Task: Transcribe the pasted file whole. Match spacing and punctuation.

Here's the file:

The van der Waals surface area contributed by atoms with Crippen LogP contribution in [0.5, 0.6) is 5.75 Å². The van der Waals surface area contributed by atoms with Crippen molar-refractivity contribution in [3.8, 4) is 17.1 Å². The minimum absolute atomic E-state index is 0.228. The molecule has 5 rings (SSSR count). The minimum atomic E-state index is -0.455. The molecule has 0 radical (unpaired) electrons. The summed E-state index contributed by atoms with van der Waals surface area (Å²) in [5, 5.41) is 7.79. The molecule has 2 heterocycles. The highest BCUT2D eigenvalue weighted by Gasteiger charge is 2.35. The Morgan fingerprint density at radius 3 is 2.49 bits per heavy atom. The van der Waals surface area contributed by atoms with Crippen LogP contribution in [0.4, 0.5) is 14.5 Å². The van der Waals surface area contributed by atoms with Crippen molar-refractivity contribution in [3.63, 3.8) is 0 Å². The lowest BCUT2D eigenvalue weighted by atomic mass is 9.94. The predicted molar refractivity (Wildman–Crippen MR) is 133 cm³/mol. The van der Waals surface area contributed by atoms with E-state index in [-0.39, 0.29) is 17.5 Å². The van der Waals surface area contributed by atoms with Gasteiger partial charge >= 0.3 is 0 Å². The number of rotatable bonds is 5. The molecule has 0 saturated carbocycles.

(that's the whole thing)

The van der Waals surface area contributed by atoms with Crippen LogP contribution in [0.5, 0.6) is 5.75 Å². The van der Waals surface area contributed by atoms with Crippen molar-refractivity contribution in [3.8, 4) is 17.1 Å². The minimum absolute atomic E-state index is 0.228. The molecule has 5 rings (SSSR count). The minimum atomic E-state index is -0.455. The molecule has 0 radical (unpaired) electrons. The summed E-state index contributed by atoms with van der Waals surface area (Å²) in [5, 5.41) is 7.79. The molecule has 2 heterocycles. The highest BCUT2D eigenvalue weighted by Gasteiger charge is 2.35. The Morgan fingerprint density at radius 3 is 2.49 bits per heavy atom. The van der Waals surface area contributed by atoms with Crippen LogP contribution in [0.4, 0.5) is 14.5 Å². The van der Waals surface area contributed by atoms with Crippen molar-refractivity contribution in [3.63, 3.8) is 0 Å². The lowest BCUT2D eigenvalue weighted by atomic mass is 9.94. The predicted molar refractivity (Wildman–Crippen MR) is 133 cm³/mol. The van der Waals surface area contributed by atoms with E-state index in [-0.39, 0.29) is 17.5 Å². The van der Waals surface area contributed by atoms with Gasteiger partial charge >= 0.3 is 0 Å². The number of rotatable bonds is 5. The molecule has 0 saturated carbocycles.